Diagnosis of proximal median nerve compression (PMNC) remains a clinical challenge. The authors hypothesized that measurement of the sensibility of the thenar eminence might identify PMNC by demonstrating abnormal function in the palmar cutaneous branch of the median nerve. This hypothesis was evaluated by means of quantitative sensory testing of the thenar eminence in 33 healthy volunteers, 14 patients with carpal tunnel syndrome, and 35 patients with PMNC. The cutaneous pressure thresholds for one-point static touch (1PS) and two-point static touch (2PS) were measured with the Pressure-specified Sensory Device (Sensory Management Services, Baltimore, Maryland). There was no significant difference in thenar eminence sensibility between the healthy volunteers and the patients with carpal tunnel syndrome. In contrast, patients with PMNC had higher cutaneous pressure thresholds for 1PS (p<0.001), 2PS-pressure (p<0.001), and 2PS-distance (p<0.001) than did patients with carpal tunnel syndrome. The p values were less than 0.001 for each of these three comparisons between the healthy volunteers and the patients with PMNC. For the diagnosis of PMNC, quantitative sensory testing of the thenar eminence has a sensitivity of 90.3%, a specificity of 83.3%, and a positive predictive value of 87.5%.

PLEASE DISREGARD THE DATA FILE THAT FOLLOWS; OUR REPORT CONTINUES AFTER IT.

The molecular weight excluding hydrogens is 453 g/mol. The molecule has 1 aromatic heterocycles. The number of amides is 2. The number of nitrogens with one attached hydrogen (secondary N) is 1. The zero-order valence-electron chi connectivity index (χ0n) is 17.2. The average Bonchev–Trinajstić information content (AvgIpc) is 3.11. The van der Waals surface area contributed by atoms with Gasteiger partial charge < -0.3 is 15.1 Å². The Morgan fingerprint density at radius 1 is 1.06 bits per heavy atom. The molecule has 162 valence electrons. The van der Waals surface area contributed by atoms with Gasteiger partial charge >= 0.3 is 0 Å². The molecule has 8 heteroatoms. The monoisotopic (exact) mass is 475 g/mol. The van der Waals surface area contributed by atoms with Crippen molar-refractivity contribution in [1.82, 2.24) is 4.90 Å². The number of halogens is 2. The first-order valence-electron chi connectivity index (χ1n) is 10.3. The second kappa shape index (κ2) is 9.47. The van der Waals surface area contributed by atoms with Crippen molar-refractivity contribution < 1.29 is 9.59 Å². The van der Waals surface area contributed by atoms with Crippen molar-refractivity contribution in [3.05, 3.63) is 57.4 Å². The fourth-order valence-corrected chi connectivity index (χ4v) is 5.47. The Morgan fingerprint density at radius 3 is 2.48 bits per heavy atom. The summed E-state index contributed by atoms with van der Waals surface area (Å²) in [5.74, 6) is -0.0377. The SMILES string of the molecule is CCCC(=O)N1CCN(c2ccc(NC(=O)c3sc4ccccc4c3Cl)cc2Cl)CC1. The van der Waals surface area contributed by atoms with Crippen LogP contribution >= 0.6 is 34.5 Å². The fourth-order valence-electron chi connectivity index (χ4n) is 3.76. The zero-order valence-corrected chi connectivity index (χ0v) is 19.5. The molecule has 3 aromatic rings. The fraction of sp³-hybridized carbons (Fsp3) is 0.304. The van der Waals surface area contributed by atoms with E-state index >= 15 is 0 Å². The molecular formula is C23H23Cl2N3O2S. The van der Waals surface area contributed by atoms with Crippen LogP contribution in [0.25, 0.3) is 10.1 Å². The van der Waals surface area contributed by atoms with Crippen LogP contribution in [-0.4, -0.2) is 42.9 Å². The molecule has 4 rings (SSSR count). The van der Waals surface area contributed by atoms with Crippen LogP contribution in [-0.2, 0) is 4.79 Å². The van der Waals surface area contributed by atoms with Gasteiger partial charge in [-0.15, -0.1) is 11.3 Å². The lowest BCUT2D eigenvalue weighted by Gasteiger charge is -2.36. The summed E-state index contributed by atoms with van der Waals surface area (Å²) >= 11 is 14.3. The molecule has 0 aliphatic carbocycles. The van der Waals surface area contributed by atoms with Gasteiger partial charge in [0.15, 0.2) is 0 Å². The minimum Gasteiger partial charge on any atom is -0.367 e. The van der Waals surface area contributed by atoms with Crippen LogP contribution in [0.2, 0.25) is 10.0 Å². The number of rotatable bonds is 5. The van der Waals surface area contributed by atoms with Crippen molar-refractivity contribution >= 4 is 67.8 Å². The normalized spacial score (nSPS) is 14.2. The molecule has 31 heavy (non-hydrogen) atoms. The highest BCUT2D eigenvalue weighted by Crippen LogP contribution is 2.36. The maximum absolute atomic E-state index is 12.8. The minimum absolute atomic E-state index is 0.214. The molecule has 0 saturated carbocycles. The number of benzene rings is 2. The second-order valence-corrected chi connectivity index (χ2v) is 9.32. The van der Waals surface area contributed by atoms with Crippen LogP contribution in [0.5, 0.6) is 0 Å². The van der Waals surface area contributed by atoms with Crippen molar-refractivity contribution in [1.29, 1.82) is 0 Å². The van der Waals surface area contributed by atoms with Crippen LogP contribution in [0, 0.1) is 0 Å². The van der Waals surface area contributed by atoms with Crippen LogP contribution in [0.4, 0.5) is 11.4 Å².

ASJC Scopus subject areas
- Physical Therapy, Sports Therapy and Rehabilitation